EU legislation stipulates that GM crops have to be monitored for potential adverse environmental effects. Monitoring preferably should take place in the most exposed areas—the cultivated fields and their neighbouring environment. Current monitoring designs do not give detailed consideration to the different exposure intensities in agricultural practice. At the same time, the selection of specific, more exposed sites is difficult considering the dynamic and diversity of crop cultivation and rotation systems and their environments. We developed an approach for prioritising the monitoring of on-farm and neighbouring sites based on differing exposure levels using a minimum dataset of cultivation and land use information. Applying a Bt-maize cultivation scenario to Brandenburg, Germany, where presently no GM crops are cultivated, we systemised and categorised areas with different spatio-temporal exposure intensities including 50 m, 200 m and 1000 m buffers. These categories correspond to different suitabilities to serve as monitoring sites. Sites are prioritised using a sequential scheme. This yields an improved and objective spatial monitoring design providing detailed exposure information. This methodology is flexible and transferable to any agricultural setting, therefore enabling superior statistical comparisons between locations and regions and thus enhancing monitoring data quality.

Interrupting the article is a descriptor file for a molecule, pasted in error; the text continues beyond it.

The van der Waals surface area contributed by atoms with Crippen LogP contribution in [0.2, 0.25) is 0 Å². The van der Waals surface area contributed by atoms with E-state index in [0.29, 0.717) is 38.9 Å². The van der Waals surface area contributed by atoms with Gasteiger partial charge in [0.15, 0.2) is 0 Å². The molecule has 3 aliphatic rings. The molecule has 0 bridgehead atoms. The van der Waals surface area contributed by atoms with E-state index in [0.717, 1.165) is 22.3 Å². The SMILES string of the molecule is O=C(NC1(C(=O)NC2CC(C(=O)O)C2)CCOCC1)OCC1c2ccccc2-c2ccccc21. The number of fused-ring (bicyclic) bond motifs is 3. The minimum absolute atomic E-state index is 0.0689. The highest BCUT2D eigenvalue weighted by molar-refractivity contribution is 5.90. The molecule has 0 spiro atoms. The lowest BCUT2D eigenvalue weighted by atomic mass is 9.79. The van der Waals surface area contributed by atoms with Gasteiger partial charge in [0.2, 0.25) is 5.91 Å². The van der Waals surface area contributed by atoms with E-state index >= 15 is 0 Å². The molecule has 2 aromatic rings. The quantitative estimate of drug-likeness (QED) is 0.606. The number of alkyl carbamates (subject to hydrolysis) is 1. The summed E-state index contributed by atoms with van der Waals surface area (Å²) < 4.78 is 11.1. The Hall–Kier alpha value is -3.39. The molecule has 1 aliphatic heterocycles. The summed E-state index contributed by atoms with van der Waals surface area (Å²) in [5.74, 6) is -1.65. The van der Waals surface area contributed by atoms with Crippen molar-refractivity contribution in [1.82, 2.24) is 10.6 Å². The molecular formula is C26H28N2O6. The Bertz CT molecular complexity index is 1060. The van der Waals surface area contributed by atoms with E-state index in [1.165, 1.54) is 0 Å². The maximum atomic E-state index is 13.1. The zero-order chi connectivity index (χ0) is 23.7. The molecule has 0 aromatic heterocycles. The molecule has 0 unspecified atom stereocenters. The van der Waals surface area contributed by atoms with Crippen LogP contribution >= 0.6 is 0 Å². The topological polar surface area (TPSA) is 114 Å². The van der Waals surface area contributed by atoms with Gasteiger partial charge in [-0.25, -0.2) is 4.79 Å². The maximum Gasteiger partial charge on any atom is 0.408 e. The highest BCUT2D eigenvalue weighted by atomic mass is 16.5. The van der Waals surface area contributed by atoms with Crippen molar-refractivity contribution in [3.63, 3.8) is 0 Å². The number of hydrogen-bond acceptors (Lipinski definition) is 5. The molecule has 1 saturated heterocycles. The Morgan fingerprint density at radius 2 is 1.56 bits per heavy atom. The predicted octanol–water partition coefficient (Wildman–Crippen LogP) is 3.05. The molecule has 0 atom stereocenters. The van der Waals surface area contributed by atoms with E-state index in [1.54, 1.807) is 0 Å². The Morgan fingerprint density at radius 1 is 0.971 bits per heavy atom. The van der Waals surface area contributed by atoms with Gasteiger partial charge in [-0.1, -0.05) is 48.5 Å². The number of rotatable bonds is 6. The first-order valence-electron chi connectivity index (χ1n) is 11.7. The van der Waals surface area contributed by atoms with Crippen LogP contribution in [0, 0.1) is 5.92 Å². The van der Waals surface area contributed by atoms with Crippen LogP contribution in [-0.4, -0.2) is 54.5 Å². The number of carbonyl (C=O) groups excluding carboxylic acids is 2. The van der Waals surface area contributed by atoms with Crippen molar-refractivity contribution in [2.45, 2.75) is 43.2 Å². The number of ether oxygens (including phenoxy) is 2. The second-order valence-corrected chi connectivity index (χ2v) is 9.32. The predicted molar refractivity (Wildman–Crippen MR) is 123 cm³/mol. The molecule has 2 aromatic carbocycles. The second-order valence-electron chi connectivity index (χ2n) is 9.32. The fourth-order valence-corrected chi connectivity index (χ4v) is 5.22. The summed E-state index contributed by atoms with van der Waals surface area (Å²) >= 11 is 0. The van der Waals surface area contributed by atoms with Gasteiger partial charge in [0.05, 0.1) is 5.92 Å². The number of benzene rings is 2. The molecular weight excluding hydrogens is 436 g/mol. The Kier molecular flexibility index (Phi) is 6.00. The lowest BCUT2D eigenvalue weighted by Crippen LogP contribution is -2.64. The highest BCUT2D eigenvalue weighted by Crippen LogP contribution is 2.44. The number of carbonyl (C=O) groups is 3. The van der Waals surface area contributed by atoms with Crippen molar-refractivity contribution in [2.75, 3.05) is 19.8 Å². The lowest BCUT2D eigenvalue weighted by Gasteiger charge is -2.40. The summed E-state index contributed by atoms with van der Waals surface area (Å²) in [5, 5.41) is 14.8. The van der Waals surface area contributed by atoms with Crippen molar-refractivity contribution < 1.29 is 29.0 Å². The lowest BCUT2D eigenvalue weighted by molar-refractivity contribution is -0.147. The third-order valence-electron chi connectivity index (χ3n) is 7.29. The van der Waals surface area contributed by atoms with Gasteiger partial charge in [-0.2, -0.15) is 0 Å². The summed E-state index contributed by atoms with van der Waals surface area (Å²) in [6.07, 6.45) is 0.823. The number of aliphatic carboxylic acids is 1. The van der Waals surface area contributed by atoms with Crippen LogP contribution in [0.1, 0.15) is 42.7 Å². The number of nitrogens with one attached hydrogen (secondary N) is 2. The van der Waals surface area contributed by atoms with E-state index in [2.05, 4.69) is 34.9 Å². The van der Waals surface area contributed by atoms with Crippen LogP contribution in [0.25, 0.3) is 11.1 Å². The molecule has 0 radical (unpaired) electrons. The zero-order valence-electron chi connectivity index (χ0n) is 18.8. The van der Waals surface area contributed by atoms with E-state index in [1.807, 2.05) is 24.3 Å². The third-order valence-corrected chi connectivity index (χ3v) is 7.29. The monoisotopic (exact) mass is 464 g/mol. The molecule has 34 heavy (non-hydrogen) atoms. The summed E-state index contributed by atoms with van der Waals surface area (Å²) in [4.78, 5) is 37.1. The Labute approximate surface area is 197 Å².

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Journal of Environmental Monitoring
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